For many years Finovate has been recognised as the event to showcase truly innovative services intended to disturb and transform the personal finance market.
This week at its European event 70 organisations, covering areas from cybersecurity to payments, peer-to-peer lending to financial advice, had a seven-minute opportunity to present their vision of the future. In this analysis, I want to look at just a couple that are directly relevant to the way consumers are likely to manage their money in the future.
MoneyHub is not new to this column or Finovate, although since I last looked at it in detail it has been acquired by South African financial services conglomerate Momentum. Given the new parent already had a similar personal financial management service in South Africa it is a huge compliment to the team at Blue Speck Financial, which produced MoneyHub and sister Yourwealth.co.uk, that Momentum saw features in the offering which made it attractive to acquire rather than bring its existing service to the UK.
At the beginning of the week MoneyHub showcased its Goal Life Planner, which shows how a personal financial management service can enable consumers to easily differentiate the impact on their wider life of choosing to spend (for example, holidays or paying off mortgage) or invest money in different ways. Using clear graphics and visuals, it takes financial planning and applies it in a lifestyle context. For instance, if a client receives a bonus, rather than just show the impact of different actions in cash terms, they are also represented as lifestyle benefits, such as paying a mortgage off “x” number of days earlier or being able to retire “y” days sooner if the money is committed to a pension.
The connection centre within the system integrates data feeds from Yodlee and other organisations to offer a detailed picture of the client’s financial life.
This latest iteration of the service, which is due to go live in the summer, will be available in three versions:
- A customer direct offering via Yourwealth.co.uk, which is free or £10 per year with the Yodlee aggregation.
- A version for IFAs and smaller wealth organisations called MoneyHub Connect, which, for £1,200 per year, will give advisers a lightly branded way to deliver a consumer service to clients. This includes the Yodlee aggregation for the first 20 clients and then there is a per-customer cost if that service is required.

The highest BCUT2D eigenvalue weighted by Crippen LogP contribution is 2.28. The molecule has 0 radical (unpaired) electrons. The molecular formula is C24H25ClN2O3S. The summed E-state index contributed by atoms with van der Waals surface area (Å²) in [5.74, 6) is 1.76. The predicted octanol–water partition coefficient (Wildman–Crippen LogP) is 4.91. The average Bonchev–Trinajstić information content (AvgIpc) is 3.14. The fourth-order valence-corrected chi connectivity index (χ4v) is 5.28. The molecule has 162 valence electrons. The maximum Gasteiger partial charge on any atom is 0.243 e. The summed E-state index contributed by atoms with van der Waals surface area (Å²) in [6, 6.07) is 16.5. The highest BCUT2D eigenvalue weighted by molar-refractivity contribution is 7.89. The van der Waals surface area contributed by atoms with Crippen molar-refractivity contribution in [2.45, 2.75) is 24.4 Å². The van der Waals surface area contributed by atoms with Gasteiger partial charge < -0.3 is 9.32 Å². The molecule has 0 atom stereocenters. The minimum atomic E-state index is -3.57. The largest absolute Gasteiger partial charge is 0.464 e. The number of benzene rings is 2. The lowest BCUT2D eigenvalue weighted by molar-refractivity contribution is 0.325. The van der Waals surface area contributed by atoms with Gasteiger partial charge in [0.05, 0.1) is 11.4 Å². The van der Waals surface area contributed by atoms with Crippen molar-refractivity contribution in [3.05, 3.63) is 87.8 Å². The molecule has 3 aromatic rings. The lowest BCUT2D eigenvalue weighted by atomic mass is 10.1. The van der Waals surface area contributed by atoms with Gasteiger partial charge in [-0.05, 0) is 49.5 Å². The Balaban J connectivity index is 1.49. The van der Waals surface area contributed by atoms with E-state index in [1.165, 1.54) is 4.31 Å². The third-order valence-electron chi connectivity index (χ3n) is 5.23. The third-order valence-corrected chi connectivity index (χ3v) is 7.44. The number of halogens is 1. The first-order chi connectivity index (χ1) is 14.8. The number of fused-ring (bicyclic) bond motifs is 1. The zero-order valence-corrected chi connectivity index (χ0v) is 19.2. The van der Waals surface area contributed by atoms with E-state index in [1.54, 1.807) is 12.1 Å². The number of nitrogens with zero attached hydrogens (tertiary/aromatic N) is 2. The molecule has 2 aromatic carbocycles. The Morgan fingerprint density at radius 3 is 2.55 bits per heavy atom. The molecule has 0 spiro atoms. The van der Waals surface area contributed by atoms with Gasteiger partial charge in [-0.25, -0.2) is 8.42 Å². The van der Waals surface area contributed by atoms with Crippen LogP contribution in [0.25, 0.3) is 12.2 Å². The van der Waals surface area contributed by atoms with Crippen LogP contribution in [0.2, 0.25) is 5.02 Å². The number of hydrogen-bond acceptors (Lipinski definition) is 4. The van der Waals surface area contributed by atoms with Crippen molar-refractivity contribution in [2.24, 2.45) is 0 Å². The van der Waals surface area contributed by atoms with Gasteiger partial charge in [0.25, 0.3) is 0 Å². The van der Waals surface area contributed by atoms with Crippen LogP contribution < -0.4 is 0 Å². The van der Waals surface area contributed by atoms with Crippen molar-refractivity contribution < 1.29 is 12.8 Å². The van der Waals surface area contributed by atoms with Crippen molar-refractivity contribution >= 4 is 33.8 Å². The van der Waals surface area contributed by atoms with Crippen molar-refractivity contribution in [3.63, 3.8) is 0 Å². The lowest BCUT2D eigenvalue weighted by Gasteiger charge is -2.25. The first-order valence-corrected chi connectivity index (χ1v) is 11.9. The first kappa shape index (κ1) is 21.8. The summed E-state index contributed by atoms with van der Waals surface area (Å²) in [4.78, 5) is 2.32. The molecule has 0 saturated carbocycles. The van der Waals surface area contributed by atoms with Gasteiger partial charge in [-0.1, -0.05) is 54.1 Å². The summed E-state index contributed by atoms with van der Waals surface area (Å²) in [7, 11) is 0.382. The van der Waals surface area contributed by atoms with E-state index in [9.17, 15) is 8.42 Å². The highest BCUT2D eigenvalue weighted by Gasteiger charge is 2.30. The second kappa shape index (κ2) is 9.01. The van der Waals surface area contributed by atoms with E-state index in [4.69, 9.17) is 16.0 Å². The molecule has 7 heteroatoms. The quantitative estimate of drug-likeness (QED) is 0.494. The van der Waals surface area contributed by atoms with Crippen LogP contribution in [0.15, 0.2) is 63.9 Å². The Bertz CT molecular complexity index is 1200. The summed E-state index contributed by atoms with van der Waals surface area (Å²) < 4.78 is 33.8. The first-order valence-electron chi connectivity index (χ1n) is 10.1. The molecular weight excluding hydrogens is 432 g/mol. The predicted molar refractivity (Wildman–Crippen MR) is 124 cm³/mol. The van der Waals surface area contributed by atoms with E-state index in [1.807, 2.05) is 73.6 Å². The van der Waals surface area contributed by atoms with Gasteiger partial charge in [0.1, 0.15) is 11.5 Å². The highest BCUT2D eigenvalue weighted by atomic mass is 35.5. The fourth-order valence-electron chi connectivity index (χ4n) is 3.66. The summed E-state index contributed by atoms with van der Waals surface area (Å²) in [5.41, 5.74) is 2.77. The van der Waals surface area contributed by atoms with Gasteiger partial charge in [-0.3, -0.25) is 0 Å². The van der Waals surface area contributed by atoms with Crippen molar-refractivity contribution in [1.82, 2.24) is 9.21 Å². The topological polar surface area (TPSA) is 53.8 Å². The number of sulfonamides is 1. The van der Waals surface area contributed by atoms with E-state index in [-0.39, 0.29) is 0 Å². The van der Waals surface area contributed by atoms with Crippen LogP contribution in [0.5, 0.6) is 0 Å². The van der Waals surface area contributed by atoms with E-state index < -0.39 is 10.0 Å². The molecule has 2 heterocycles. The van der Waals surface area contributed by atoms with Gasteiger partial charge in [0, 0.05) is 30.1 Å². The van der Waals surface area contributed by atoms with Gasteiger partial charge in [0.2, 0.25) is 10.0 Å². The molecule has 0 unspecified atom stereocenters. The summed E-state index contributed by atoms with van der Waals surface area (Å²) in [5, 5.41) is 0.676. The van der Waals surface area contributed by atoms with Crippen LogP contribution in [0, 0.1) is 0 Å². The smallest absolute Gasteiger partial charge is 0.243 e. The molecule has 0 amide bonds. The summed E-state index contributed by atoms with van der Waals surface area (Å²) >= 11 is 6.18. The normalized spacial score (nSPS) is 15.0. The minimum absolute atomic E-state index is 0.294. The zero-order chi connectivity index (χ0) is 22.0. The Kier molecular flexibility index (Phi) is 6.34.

- A larger corporate version.
The company tells me that in using its connection centre advisers will still have the ability to port data in and out of the service even if they use a version delivered by a bank. I will be interested to see this work.
Meanwhile, affinity discounts play an important role in many employee benefits packages and are increasingly seen as a great way to complement financial education services providing savings to encourage user engagement. The technology to support such services has advanced rapidly in recent years. The card-linked offers platform demonstrated by Strands Finance is a great example.
When integrated with personal financial management, offers can be focused on behavioural activity on the customer’s bank account and credit cards, so the system targets users with those relevant to them. In addition the service uses a range of other factors, such as how much money has been spent in what types of shops, as well as wider demographic considerations.
A socialisation feature is included within the personal finance management version, where users can update their profile to include more information (such as personal hobbies and if they have children), which in turn improves the data used to target suitable offers. Each time a user accepts or rejects an offer, the model is evolved to improve the targeting of future offers.
The service is available either linked to Strands’ personal finance management offering or as a standalone component. As an advanced offers targeting platform I see this having huge potential in the employee benefits market and driving wider engagement with auto-enrolment, both in isolation and as a part of a wider range of service using personal financial management.
Ian McKenna is director of Finance & Technology Research Centre